Facebook ads for added risk | So Good News


(KY3) – Facebook fans love to see ads, including supplements sold with clear health claims. Everything from treating diabetes to boosting brain power. But a new study by Consumer Reports found that many of these ads target vulnerable Facebook users with potentially dangerous and illegal content.

For example, CR found many posts from official Facebook pages promoting the use of comfrey, which is a dangerous supplement.

CR’s research also found some anomalies: Some of the additional ads targeted specific groups of people. We found ads designed for people Facebook thought were interested in diabetes awareness, and it allowed advertisers to advertise things like diabetes management tools. Medical experts say that supplements cannot cure or reverse diabetes.

New Life USA took down the list of products, and its CEO told CR that he thinks people with diabetes should continue to work with their doctors, but he also said they should “stop” taking medication.

CR also found dangerous supplements being sold on Facebook Market, where users can buy and sell new and used substances including “kratom,” which the Drug Enforcement Administration refers to as “drug addiction.”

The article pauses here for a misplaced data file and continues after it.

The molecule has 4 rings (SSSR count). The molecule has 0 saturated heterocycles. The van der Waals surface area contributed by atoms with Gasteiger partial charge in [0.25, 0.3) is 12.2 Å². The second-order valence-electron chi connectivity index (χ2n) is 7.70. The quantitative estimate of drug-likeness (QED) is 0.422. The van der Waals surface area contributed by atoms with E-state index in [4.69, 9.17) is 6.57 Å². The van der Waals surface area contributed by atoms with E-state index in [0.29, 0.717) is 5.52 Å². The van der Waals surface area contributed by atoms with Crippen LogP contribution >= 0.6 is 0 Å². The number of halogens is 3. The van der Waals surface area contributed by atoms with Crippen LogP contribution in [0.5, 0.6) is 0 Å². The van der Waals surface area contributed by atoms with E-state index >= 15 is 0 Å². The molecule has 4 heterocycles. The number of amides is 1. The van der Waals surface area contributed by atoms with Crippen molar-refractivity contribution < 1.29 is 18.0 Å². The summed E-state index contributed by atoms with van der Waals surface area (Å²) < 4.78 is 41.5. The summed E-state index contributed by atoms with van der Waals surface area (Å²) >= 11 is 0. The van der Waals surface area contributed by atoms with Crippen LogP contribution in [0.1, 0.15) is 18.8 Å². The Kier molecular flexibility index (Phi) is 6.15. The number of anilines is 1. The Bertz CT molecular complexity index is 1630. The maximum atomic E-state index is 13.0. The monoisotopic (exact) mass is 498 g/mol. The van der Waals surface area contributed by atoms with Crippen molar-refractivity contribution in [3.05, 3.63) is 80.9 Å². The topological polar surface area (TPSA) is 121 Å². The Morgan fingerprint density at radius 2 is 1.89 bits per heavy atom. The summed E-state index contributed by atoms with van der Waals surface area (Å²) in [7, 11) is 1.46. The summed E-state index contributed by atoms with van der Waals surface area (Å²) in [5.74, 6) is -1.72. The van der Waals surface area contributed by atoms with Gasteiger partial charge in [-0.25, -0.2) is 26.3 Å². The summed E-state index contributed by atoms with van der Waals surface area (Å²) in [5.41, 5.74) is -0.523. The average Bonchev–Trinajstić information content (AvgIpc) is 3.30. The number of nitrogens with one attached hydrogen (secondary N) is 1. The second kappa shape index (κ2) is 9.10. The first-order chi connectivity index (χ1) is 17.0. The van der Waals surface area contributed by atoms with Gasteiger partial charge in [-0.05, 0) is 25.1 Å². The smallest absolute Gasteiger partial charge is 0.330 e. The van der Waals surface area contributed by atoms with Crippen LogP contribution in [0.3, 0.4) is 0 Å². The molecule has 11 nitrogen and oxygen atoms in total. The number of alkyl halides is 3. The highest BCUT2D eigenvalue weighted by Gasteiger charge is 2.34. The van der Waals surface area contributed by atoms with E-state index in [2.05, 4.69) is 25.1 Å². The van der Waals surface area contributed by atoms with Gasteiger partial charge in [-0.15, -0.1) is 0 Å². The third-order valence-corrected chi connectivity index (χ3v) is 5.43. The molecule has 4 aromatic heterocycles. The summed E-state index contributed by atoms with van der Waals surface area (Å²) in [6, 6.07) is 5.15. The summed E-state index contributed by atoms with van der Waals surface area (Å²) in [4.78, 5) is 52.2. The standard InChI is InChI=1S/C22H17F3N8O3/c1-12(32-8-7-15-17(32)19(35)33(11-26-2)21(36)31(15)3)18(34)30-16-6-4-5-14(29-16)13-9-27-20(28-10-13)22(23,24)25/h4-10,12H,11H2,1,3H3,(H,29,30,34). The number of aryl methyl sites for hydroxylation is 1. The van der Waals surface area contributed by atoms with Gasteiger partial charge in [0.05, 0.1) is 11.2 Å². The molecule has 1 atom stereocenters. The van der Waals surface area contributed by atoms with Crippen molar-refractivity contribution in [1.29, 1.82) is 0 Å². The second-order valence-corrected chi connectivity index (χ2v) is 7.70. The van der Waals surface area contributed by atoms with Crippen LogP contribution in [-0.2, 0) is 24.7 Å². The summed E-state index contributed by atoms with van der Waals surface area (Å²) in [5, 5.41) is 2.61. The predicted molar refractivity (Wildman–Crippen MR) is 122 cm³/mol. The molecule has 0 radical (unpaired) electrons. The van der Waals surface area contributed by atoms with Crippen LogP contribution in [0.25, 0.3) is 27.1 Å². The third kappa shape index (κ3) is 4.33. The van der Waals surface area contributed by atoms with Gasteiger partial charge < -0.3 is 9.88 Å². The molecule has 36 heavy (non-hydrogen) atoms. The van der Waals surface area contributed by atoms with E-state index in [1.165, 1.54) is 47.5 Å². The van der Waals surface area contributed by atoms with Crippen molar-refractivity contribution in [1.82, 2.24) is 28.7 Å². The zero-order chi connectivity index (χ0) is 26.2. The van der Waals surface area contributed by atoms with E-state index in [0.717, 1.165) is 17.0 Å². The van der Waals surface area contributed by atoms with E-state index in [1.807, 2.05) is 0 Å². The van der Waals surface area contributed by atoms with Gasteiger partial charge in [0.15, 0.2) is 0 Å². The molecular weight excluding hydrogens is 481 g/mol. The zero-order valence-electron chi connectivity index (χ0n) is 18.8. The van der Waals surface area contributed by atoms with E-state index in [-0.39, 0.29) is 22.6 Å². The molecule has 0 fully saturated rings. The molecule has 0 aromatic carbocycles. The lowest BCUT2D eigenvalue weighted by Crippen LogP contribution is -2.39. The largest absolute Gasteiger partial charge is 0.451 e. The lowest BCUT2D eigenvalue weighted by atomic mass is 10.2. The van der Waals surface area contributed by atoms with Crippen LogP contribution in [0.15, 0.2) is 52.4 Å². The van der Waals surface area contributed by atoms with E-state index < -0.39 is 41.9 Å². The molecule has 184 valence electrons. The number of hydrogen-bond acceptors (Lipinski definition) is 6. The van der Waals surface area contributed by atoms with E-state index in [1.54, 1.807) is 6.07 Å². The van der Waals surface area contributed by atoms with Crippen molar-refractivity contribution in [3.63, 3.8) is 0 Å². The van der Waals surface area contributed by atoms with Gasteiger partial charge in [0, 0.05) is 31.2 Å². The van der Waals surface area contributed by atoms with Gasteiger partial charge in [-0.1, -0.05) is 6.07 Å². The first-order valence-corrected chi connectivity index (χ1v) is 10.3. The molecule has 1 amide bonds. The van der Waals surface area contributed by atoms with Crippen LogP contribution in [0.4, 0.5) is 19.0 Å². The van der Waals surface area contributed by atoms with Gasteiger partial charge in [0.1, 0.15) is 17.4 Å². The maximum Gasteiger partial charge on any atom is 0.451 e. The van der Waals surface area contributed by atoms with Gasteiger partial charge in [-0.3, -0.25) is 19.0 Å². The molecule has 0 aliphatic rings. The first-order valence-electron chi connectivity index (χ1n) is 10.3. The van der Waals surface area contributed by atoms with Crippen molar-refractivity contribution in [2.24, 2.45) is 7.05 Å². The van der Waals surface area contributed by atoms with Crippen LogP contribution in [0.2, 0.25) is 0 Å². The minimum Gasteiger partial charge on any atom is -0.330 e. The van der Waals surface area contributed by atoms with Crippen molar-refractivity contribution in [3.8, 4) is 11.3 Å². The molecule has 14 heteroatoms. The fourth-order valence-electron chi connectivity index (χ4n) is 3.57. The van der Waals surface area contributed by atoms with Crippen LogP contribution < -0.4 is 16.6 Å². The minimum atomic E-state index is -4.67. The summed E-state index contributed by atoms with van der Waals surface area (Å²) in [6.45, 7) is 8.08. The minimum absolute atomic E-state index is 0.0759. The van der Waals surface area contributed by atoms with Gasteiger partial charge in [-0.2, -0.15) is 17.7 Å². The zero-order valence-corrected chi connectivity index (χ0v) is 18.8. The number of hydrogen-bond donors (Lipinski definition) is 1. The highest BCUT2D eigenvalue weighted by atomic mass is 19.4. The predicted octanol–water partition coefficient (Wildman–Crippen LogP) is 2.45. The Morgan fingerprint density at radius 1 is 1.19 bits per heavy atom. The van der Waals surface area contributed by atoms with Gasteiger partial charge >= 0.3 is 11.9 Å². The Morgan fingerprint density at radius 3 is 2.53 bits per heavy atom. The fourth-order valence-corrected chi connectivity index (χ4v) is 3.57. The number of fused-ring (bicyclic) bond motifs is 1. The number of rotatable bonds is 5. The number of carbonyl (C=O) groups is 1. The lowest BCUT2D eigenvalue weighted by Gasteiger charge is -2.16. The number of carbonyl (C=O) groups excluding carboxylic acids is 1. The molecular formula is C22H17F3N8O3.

Facebook said the kratom listings violated the platform’s rules, and as soon as CR started asking questions many of them disappeared.

But even if this dangerous ad is taken down, it won’t solve the bigger problem.

Unlike drugs, where clinical trials must be submitted to the Food and Drug Administration before they can be approved and sold, these supplements can end up on the shelf without first being approved.

In general, check with your doctor before trying any supplements, and be sure to research information about them in reputable sources, such as the National Institutes of Health’s medlineplus.gov website.

And if you feel sick after taking a supplement, report it to the FDA as an adverse event.

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